History of alone circumnavigations

The first person to perform singlehanded circumnavigation was American Joshua Slocum between 1895 – 1898 on his boat Spray. Spray, thanks to the length of the sails relative to the hull and long keel, could be navigated without usage of rudder and Slocum used to sail without manual steering up to 2000 miles in the Pacific ocean.

 As in 1898 he turned back into his native country in the middle of the American-Spanish war, his return was almost unnoticed. As compensation, Slocum wrote about his journey a book called Sailing Alone Around the World, that brought him fame in the whole English speaking world. He never learnt to swim in his whole life. In 1909 he started his last cruise, in the following year his wife announced that she believed he was lost in sea and in 1924 he was officially declared dead.

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Between 1942-1943 the Argentine Vito Dimas as first man in the world sailed around the 3 big capes (Cape Horn, Cape of Good Hope, Australian Cape Leeuwin) and for the first time sailed alone around Cape Horn.

Due to the ongoing war, he had on his boat LEHG II only the basic equipment. He sailed without radio being afraid that he might be considered a war spy. To protect himself against cold he stuffed his cloth with newspaper. Sir Francis Charles Chichester between 1966 – 1967 executed first singlehanded circumnavigation around the big capes on his boat Gipsy Moth IV.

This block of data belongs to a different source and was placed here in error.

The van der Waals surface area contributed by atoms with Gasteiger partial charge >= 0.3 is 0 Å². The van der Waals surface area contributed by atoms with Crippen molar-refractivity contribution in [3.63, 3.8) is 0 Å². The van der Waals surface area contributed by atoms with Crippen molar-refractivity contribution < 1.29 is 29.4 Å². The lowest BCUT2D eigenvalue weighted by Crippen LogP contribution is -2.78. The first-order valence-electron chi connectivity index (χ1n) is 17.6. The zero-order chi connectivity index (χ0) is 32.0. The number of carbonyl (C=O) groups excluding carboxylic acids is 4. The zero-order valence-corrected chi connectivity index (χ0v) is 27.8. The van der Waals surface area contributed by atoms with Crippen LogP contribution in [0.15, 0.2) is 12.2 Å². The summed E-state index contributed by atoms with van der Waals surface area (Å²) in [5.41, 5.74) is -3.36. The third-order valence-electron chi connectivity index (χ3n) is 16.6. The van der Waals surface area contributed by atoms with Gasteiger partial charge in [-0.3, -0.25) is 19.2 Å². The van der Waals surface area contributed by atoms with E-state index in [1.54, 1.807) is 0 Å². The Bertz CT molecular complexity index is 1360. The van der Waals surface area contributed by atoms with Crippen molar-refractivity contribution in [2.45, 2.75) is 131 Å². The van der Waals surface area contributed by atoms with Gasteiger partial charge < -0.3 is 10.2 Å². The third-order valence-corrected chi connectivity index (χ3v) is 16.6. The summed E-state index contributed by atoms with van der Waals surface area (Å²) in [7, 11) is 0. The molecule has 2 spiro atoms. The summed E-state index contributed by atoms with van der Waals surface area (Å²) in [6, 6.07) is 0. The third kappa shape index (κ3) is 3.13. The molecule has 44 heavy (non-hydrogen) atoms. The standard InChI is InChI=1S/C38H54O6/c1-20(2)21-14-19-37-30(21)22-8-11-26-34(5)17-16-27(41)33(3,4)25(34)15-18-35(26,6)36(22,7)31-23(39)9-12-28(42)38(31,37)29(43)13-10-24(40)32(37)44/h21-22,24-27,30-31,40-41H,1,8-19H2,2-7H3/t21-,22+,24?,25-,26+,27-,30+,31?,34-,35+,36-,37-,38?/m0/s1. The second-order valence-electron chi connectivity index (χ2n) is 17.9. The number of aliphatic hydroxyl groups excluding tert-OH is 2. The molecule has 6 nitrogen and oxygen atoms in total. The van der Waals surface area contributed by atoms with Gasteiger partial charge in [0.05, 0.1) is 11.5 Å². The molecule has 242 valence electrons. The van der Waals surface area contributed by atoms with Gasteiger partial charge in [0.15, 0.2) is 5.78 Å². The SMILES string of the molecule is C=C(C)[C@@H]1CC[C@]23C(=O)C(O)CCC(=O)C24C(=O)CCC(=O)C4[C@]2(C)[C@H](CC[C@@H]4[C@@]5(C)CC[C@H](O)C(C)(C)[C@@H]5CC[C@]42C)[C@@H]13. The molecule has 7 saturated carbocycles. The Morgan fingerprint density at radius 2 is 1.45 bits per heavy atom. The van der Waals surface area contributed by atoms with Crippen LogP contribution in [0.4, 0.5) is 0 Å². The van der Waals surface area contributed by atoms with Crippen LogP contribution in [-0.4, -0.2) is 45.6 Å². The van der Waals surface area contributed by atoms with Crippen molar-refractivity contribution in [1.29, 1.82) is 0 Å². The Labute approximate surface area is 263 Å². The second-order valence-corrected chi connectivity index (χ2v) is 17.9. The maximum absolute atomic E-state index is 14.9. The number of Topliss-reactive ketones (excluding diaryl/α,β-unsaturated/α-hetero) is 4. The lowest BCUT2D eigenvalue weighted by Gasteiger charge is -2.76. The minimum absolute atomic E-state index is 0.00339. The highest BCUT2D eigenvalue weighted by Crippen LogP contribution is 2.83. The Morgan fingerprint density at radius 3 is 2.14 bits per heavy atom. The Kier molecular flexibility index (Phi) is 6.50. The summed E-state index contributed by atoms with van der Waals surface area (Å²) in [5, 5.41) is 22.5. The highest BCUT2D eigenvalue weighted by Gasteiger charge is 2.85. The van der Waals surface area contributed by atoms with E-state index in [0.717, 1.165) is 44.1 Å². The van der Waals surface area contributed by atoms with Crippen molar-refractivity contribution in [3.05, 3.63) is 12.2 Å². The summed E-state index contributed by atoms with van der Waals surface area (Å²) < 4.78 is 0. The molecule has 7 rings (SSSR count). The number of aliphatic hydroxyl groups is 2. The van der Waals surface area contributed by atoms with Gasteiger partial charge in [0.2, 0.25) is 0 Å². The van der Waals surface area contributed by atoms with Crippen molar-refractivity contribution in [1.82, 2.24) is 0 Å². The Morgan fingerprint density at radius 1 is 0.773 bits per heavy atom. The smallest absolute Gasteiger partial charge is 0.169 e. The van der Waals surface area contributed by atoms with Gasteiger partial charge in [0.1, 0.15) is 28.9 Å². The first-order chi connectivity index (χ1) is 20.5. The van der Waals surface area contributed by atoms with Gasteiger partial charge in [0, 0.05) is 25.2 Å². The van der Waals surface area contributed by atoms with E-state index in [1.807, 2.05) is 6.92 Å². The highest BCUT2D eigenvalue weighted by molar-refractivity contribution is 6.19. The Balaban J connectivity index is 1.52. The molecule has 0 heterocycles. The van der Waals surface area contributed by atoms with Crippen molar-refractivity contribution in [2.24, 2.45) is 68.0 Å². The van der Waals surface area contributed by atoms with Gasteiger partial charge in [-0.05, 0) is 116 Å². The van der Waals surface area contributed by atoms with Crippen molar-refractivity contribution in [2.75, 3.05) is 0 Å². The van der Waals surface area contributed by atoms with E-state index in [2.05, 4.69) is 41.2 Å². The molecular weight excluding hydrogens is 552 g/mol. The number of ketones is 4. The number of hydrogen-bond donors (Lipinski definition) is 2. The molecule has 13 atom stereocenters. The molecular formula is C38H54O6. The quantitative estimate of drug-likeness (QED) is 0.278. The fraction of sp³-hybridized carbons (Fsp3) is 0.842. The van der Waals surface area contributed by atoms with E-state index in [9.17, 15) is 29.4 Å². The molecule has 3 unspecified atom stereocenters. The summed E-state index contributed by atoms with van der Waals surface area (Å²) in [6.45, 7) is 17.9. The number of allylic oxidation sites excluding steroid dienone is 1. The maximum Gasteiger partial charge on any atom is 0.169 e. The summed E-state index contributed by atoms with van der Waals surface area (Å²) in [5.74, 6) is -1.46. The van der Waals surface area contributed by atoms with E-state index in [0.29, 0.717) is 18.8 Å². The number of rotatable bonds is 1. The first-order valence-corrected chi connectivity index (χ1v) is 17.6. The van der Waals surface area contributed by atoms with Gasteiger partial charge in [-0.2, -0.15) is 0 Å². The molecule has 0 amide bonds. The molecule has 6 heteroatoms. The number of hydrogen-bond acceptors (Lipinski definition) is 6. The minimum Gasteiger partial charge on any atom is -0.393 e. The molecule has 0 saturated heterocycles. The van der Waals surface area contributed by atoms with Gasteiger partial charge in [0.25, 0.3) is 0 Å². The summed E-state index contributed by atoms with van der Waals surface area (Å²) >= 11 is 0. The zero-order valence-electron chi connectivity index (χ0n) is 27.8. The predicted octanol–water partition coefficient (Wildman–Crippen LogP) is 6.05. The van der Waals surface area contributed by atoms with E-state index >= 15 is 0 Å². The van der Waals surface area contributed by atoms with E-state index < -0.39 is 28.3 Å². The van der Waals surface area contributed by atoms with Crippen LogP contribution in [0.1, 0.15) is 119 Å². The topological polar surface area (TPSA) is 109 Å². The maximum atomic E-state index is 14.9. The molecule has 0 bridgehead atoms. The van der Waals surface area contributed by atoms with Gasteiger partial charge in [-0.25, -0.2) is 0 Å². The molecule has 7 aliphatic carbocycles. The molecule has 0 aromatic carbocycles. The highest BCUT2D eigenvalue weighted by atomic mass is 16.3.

He left for his cruise in the age of 65 years and finished it in record time of 226 days with only 1 stop in Sydney. A couple of weeks after his return he was knighted by Elisabeth II, with the same sword that used her predecessor Elisabeth I for Sir Francis Drake.

The first nonstop solo circumnavigation was performed one year later during yacht Sunday Times Golden Globe Race. The yachtsman who achieved it was French Bernard Moitessier, though he wasn’t declared winner of the race. As protest against excessive commercialization of yachting, Moitessier refused to return back to the start line and continued (still without stopping) toward the Indian ocean.

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Therefore, the victory was assigned to Sir Robin Knox-Johnson. His boat Suhaili was the smallest of all ships that participated in the race and the British was officially the first to finish the race on the 22nd April 1969 in the English port Falmouth. Falmouth became the starting and arriving point of the biggest number of European attempts for circumnavigation.

Sir Chay Blyth in 1971 as first person in the world achieved the harder west direction circumnavigation (292 days).

In 1988 the first woman sailed alone nonstop around the world. It was Australian Kay Cottee and she achieved it in 189 days. She celebrated the successful sailing around Cape Horn with crab with mayonnaise, fresh self made bread and a bottle of Grange – excellent Australian wine.

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